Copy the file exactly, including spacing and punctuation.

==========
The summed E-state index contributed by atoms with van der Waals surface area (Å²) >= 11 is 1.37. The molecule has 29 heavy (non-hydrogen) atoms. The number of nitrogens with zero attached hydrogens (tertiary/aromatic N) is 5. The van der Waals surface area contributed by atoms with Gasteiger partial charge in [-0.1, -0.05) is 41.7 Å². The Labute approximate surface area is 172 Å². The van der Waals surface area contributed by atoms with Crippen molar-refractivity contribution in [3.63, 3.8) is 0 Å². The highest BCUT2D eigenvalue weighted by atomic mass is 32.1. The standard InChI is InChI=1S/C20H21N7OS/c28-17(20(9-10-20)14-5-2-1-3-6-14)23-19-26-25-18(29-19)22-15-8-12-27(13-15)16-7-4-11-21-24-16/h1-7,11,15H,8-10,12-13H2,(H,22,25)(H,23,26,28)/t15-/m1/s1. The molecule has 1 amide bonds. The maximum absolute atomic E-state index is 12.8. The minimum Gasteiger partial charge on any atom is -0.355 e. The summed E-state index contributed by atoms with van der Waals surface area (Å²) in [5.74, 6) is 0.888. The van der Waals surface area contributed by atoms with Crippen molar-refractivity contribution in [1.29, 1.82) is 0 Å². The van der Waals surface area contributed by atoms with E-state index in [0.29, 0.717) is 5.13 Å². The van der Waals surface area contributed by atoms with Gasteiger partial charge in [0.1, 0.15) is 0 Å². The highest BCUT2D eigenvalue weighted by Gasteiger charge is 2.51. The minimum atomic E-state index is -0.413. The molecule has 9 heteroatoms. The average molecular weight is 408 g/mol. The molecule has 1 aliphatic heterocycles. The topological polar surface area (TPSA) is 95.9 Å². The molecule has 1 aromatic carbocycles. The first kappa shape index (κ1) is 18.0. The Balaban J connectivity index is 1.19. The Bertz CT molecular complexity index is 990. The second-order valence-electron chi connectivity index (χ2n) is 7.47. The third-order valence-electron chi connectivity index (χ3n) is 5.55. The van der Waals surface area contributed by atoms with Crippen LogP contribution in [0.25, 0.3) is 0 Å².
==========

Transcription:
The summed E-state index contributed by atoms with van der Waals surface area (Å²) >= 11 is 1.37. The molecule has 29 heavy (non-hydrogen) atoms. The number of nitrogens with zero attached hydrogens (tertiary/aromatic N) is 5. The van der Waals surface area contributed by atoms with Gasteiger partial charge in [-0.1, -0.05) is 41.7 Å². The Labute approximate surface area is 172 Å². The van der Waals surface area contributed by atoms with Crippen molar-refractivity contribution in [3.63, 3.8) is 0 Å². The highest BCUT2D eigenvalue weighted by atomic mass is 32.1. The standard InChI is InChI=1S/C20H21N7OS/c28-17(20(9-10-20)14-5-2-1-3-6-14)23-19-26-25-18(29-19)22-15-8-12-27(13-15)16-7-4-11-21-24-16/h1-7,11,15H,8-10,12-13H2,(H,22,25)(H,23,26,28)/t15-/m1/s1. The molecule has 1 amide bonds. The maximum absolute atomic E-state index is 12.8. The minimum Gasteiger partial charge on any atom is -0.355 e. The summed E-state index contributed by atoms with van der Waals surface area (Å²) in [5.74, 6) is 0.888. The van der Waals surface area contributed by atoms with Crippen molar-refractivity contribution in [1.29, 1.82) is 0 Å². The van der Waals surface area contributed by atoms with E-state index in [0.29, 0.717) is 5.13 Å². The van der Waals surface area contributed by atoms with Gasteiger partial charge in [0.1, 0.15) is 0 Å². The highest BCUT2D eigenvalue weighted by Gasteiger charge is 2.51. The minimum atomic E-state index is -0.413. The molecule has 9 heteroatoms. The average molecular weight is 408 g/mol. The molecule has 1 aliphatic heterocycles. The topological polar surface area (TPSA) is 95.9 Å². The molecule has 1 aromatic carbocycles. The first kappa shape index (κ1) is 18.0. The Balaban J connectivity index is 1.19. The Bertz CT molecular complexity index is 990. The second-order valence-electron chi connectivity index (χ2n) is 7.47. The third-order valence-electron chi connectivity index (χ3n) is 5.55. The van der Waals surface area contributed by atoms with Crippen LogP contribution in [0.25, 0.3) is 0 Å².